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[Let's ORGANIZE!] [Go to index (most recent addition shown first.] [Mr. Gay Pride: The Blog]
This netsite is of interest to men and adolescent boys who are or think they might be homosexual. This is not a pornographic site by any stretch of the imagination, but it does occasionally speak to matters of sexual activity, albeit in an intellectual rather than prurient manner. If homosexuality offends you, please do not aggravate yourself by going further into this site.
Phone: (973) 416-6151
Homosexuals Intransigent! was founded on April 1, 1969 almost three full months before the Stonewall Riots that gave rise to the Gay Liberation Movement as a student organization at the City College of the City University of New York. HI!'s founder, L. Craig Schoonmaker, is the man who first offered the term "Gay Pride" for events surrounding the first annual demonstration commemorating Stonewall, which took the form of a march in New York City in June 1970.
HI! published several issues of a newsletter/magazine, held a couple of dances on campus, and had an outsize influence on the course of the Gay Movement.
We will, over time, be uploading these now rare materials from HI! to give younger homosexuals a vivid sense of what it was like to be gay at that exciting time and to prompt today's gay men and boys to think about issues that have still not been resolved. We will also be adding materials from other organizations coordinated by HI!'s president, Craig Schoonmaker (mainly Homosexuals In Mensa and Homosexuals of High IQ), plus, in time, new materials relating to gay issues from Homosexuals Intransigent! and the Expansionist Party of the United States.
The bulk of the older materials are text documents produced by mimeograph in an era when profusely illustrated presentations were far beyond the reach of organizations of modest means. We cannot, therefore, offer you the visual flash of color illustrations and dancing graphics. Historical texts so adulterated wouldn't be authentic and wouldn't have the right feel for the time in which they were produced. But we suggest that the ideas sparkle enough to warrant the investment of time it takes to read them. We even suggest that they might change the lives of some new readers, as they changed the lives of many of the young men who read them almost three decades ago.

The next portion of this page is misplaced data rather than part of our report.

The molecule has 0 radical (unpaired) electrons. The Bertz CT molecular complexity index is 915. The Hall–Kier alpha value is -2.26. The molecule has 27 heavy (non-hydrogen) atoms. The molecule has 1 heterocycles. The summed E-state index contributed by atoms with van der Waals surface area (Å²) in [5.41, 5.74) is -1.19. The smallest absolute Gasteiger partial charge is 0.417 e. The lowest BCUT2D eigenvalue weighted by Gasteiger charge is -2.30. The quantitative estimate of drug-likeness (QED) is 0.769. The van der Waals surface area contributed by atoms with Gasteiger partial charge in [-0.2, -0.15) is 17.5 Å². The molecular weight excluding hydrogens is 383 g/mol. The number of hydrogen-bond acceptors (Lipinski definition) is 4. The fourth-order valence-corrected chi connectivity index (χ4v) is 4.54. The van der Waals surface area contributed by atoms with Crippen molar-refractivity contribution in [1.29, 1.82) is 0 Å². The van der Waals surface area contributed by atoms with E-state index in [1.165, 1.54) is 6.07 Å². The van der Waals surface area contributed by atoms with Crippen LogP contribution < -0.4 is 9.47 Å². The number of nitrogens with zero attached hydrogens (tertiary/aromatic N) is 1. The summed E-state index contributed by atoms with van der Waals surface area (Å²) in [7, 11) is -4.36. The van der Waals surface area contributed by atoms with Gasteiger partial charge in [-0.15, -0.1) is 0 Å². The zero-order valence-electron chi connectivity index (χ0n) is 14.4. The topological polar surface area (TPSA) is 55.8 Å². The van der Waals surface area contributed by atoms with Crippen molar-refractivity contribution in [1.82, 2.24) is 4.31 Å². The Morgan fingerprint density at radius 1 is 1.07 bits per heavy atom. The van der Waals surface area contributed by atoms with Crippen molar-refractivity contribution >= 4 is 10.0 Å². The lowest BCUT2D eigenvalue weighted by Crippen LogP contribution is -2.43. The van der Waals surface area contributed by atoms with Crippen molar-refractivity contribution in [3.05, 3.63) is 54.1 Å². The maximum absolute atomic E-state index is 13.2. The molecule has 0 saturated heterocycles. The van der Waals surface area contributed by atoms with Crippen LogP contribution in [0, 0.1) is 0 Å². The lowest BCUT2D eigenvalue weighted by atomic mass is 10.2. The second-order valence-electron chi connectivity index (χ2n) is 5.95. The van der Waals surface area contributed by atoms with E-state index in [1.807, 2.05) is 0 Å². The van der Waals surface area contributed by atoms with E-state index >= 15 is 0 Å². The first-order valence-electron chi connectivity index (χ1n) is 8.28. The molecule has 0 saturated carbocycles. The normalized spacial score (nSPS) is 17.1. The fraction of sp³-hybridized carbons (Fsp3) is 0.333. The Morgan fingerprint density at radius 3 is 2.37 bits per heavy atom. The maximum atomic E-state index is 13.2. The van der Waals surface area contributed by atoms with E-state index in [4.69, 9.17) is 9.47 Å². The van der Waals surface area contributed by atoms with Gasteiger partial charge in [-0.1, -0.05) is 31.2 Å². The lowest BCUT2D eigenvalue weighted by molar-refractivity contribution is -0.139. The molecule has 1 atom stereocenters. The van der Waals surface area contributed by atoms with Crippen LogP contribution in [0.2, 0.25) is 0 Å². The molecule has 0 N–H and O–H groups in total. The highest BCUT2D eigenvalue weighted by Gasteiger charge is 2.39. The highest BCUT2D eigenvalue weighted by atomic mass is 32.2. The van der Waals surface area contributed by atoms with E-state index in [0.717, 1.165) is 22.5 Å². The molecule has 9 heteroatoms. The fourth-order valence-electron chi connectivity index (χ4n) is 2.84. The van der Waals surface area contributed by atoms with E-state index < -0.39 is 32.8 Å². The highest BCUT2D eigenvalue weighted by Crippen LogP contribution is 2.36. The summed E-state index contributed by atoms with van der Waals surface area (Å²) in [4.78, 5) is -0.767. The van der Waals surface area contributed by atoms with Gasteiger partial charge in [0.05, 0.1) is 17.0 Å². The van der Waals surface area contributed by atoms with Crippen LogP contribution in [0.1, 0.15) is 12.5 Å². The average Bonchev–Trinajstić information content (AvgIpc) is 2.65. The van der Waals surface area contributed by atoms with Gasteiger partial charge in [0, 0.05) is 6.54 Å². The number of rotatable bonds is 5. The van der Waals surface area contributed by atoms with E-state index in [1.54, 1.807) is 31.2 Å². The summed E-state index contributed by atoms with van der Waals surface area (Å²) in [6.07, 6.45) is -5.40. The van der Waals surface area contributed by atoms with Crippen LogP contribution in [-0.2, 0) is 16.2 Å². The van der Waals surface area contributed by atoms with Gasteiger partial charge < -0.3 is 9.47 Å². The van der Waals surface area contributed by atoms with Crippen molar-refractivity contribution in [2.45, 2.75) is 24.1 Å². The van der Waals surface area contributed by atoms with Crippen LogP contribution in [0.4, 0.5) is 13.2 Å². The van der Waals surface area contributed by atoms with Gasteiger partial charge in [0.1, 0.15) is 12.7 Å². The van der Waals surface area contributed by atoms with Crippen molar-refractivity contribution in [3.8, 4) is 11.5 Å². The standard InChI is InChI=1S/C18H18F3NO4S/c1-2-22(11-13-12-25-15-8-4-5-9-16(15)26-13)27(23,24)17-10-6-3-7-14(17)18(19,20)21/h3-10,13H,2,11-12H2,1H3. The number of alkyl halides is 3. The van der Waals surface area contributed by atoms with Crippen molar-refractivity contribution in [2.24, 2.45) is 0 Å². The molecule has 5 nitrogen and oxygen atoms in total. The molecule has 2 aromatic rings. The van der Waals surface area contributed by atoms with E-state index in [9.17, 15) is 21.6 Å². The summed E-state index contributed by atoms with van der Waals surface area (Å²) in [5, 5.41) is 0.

We also hope to reach the widely dispersed former members of all the groups whose materials we upload, and find out what they're up to now.
12/4/05: Unmimeographed Stencils. Homosexuals Intransigent! used to publish a mimeographed newsletter/magazine but was financially forced to discontinue it in 1973. Before that decision was made, however, the editor pretyped many short items to liten the gray text of longer articles that would be typed around them and thereby provide greater visual interest to the publication. Those precut stencils were held since late 1973 in a legal-size file folder, where they lay, unused and forgotten, for decades until our editor (then) and webmaster (now), L. Craig Schoonmaker, found them, saw they were physically crumbling away, and rescued them from obliteration by typing their texts into a webpage for this site. The originals are no more, but the text remains, in electronic format in this piece.
11/11/01: "THE STRAY WORLD: Even Crazier After All These Years", a newly written appeal to gay men to reform the gay world, which is not so much "gay" as straight "str-ay" and which has wandered (strayed) very far from the ideals articulated after the Stonewall Riots of 32 years ago.
3/26/01: Second Anniversary Special Issue, April-May 1971. This historical newsletter, which still has much to say to gay men, ran 38 letter-size pages in the mimeographed original. Contents include "Stranger in Every Land" (about the lack of a distinctive homosexual culture), "Constellation" (a poem and commentary about what John F. Kennedy meant to progressive gay men), and "The Orange Separatist: a parable" that tries to make plain how different gay men are from other people. This issue also contains documentary proof that HI!'s founder coined the term "Gay Pride", plus "Epistolary Intercourse" (our two-way letters column), "Second City" book reviews, some news of the day, and reprints from earlier HI! publications, including flyers used to form the organization in early 1969.
The Mr. Gay Pride site will be added to periodically. If you'd like to be advised when something new is added, please e-mail us.
5/19/99: "Everything Government says about AIDS is false", 1992 flyer that points out absurdities in the HIV theory of AIDS, with a new introduction. This is the first mention of AIDS on this site. We hadn't thought about it before, because AIDS has nothing to do with homosexuality, and none of our friends has ever had AIDS. Read the flyer and its intro to see why.
5/12/99: HI! Magazine No. 4, October 1971. This issue contains two major articles, "Childlessness Wave of the Past" (re gay-lesbian partnership for parenthood and the future of single-sex reproduction) and "Homosexuality and Lesbianism: Parallel But Not the Same"; plus "Kill the Queers" by Don Jackson (concerning dangerous attitudes among psychiatrists and eugenicists); an exchange between Don Jackson and Craig Schoonmaker on various terms ("gay" vs. "homosexual"; "straight"; "gay / homosexual separatism" and "gay / homosexual nationalism"); plus the departments "cc: HI!'s Readers" and "Epistolary Intercourse" (letters from readers, with replies by the editor). The original ran 40 pages, 8 1/2" x 11", mimeographed; this version (including occasional updating notations) runs about 25,000 words.